Well, I certainly got some reactions on that last one, some quite condemnatory. It makes me wonder — would these folks have reacted so vehemently if they had heard me share that cultural association with regard to Gov. Palin, face-to-face? Probably not. Even as she was speaking — I had flipped on the little TV outside my office to listen while going back and forth getting work done — I had given her a glance and shared that observation with Cindi. Cindi paused in what she was doing only long enough to glance at the tube, and correct my facts — I had described her hair as looking as though she had quickly pinned it up atop her head to get it out of her way while getting work done, and Cindi informed me that she had paid good money to get her hair done that way.
Which of course changes nothing. The point in the end is that Sarah Palin apparently puts her hair up in a way that looks pragmatic and businesslike to ME, and wears Serious Eyeglasses rather than contacts, as a deliberate statement meant to balance her beauty. It’s a way of being taken seriously. And for those of you so deeply offended on gender grounds, men do the same thing — they wear suits.
Would it make y’all feel better if I describe some of the other figures in terms of snap judgments based on their appearances? OK, I will. It won’t be quite the same, of course, because a beautiful woman evokes a response that’s unlike any you get with a man or a less-attractive woman — something that I believe Sarah Palin understands well enough to hide some of that light under a bushel. OK, here we go:
- Let’s start with Joe Biden. Joe’s a nice-looking guy, don’t you think? He’s got a smile that could
light up a stadium (what does he use on those teeth?). Joe sort of radiates "politician" — more specifically, Irish politician. Loads of Blarney, but I mean that in a good way — I enjoy hearing Joe talk, up to a point (the point is when — and I’ve had this happen a couple of times — I speak to him more than once in a week, and he starts telling me the same anecdote that he told me the other time). Beyond that, he projects something else that apparently is inconsistent with his working-class background: He looks Patrician. If he’s Irish, you think, he’s certainly not shanty Irish. Lace-curtain all the way. Shows how looks can deceive.
- John McCain looks like what he is — the aging fighter jock. He’s got the build, the bantam-rooster feistiness, however wracked by old wounds. He has a pretty bright grin
of his own, but it’s of a different quality from Biden’s. Biden’s grin is of the master salesman about to close a deal. McCain’s is about cockiness, the cockiness of the Naval Aviator. That cockiness seems to have gone into his pick of his Veep candidate. He’s saying, I don’t particularly need a vice president; I plan on sticking around, so experience and qualifications didn’t matter. Might as well pick somebody who pleases all those whiners in my base and maybe peels off some of the more emotional HIllary supporters, the ones for whom it was all about her being a woman. This is a quality that strikes his supporters as reassuring confidence, and his detractors as obnoxiousness.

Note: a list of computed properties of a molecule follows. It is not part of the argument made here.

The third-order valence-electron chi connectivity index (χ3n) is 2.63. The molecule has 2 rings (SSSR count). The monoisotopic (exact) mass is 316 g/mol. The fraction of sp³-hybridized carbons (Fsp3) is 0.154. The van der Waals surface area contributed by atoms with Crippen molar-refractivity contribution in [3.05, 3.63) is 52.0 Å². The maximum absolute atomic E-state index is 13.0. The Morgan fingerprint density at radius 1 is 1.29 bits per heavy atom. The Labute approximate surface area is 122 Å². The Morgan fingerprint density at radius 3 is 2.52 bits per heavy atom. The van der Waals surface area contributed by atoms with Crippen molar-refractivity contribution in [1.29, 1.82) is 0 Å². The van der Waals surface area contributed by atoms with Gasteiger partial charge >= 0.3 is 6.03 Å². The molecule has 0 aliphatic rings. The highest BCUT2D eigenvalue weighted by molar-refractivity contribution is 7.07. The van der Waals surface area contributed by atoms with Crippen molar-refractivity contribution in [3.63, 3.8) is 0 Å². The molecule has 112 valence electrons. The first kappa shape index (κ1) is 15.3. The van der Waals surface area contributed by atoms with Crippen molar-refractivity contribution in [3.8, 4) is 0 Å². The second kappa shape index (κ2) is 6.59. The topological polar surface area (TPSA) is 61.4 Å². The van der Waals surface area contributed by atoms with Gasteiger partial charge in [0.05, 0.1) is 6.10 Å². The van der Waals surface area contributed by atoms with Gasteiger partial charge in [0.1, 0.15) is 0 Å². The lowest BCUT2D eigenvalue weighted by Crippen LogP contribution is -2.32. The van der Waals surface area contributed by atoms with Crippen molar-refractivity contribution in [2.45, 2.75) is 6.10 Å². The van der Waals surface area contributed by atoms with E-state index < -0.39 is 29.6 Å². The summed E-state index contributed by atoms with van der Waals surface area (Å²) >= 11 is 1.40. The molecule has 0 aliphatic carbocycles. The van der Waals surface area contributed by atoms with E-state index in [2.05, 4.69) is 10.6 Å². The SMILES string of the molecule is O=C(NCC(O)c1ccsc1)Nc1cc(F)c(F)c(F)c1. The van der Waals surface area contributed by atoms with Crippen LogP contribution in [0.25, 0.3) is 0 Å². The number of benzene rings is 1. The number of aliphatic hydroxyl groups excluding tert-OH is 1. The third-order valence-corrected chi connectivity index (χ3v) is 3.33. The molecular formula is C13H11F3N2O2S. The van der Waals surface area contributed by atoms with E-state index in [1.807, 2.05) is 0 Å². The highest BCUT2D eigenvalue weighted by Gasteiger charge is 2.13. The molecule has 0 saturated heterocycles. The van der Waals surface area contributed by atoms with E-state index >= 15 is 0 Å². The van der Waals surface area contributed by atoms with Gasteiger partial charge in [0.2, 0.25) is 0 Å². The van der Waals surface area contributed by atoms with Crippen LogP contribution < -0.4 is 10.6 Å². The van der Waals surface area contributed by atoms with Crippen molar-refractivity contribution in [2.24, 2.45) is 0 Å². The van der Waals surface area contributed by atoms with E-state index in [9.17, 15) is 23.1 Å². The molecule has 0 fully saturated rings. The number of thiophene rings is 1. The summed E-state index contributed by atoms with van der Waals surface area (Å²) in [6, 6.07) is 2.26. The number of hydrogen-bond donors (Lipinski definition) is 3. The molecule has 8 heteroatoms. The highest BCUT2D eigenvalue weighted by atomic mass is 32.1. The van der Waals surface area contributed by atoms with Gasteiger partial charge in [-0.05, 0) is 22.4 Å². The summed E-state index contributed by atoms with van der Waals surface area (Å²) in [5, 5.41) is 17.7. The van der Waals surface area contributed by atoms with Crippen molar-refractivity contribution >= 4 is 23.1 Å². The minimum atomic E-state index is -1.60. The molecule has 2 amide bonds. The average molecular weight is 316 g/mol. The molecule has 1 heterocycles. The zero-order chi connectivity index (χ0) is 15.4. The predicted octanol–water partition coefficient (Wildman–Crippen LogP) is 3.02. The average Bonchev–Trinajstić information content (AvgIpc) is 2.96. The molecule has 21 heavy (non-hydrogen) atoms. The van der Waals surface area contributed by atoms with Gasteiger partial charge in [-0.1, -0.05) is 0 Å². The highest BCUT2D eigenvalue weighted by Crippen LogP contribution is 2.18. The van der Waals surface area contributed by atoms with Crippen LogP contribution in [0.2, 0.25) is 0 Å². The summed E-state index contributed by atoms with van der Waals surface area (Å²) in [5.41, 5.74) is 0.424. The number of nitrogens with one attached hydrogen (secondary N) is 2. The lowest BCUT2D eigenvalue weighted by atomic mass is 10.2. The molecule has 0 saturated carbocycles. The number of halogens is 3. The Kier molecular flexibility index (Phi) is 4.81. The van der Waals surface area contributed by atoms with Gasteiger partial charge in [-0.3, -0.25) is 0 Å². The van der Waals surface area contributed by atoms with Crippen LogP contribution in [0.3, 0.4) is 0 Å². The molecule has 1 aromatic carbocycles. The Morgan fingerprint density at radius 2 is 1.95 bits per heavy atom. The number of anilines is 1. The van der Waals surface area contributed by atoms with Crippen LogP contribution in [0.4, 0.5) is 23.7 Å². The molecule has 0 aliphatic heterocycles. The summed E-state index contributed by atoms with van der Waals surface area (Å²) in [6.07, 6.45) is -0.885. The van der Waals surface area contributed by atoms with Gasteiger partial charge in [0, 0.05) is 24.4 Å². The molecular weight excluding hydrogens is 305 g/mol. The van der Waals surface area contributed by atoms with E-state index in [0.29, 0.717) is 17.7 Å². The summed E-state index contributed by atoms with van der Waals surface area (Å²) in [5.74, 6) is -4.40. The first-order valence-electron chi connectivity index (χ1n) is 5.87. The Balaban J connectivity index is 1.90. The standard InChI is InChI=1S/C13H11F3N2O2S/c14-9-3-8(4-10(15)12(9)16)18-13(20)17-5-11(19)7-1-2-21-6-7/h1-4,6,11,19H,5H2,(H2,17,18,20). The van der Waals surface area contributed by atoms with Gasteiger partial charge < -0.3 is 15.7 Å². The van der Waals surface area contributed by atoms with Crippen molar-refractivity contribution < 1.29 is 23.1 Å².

- Barack Obama… well, my first reaction is that he does not fit a type at all. He’s unique. He, too, has a winning grin, but he doesn’t use it all that much; his stock persona is
deeply serious. But then I remember that there is ONE sort of character that he does sometimes remind me of, and it’s completely in tune with that seriousness. I mentioned it to my wife the other night: He looks like something out of the early 60s, particularly one of the young Best and Brightest of the Kennedy Administration. I had trouble saying WHY he looked that way — was it the cut of his suits? Were his ties that narrow? Was it the way he rolls up the sleeves of his white dress shirts? My wife said it was his thinness — people are bulkier than that these days. His thinness makes him look like he’s from another era. Maybe. Of course, if you wanted to play on the race thing, you could say he’s like Sidney Poitier (60s again) in either "To Sir With Love" or "In the Heat of the Night." The "black" guy who comes across as whiter, as more Establishment, more conservatively attired and carefully spoken, than any white guy you ever saw.
- If you want to go farther afield, you could say Hillary Clinton is the "Smartest Kid in the Class (Just Ask Her; She’ll Tell You)," the one who absolutely has to get the best grades — also the one who takes names of those who misbehave if the teacher leaves the room, and gives a full report when the teacher returns. BILL Clinton is the clever wastrel who is probably at the top of the list of defaulters she gives the teacher — the kid who’s just as smart, but wastes it on trying to be the class clown, or the most popular kid in the school. Funny thing about Bill — I had seen him around for years. I first saw him in person back in 1978, and he had this manner about him that caused me to read him all wrong. I would have pegged him as the child of privilege, the fair-haired one who could do no wrong and loved life because everything went his way. It really shocked me to learn that he didn’t come up that way, because he projects that kind of guy. That’s one thing he and Joe sort of have in common.
So there you go — shallow, quick-impression assessments of all the major characters. None of them are exactly sitcom characters, but I worked with what I had.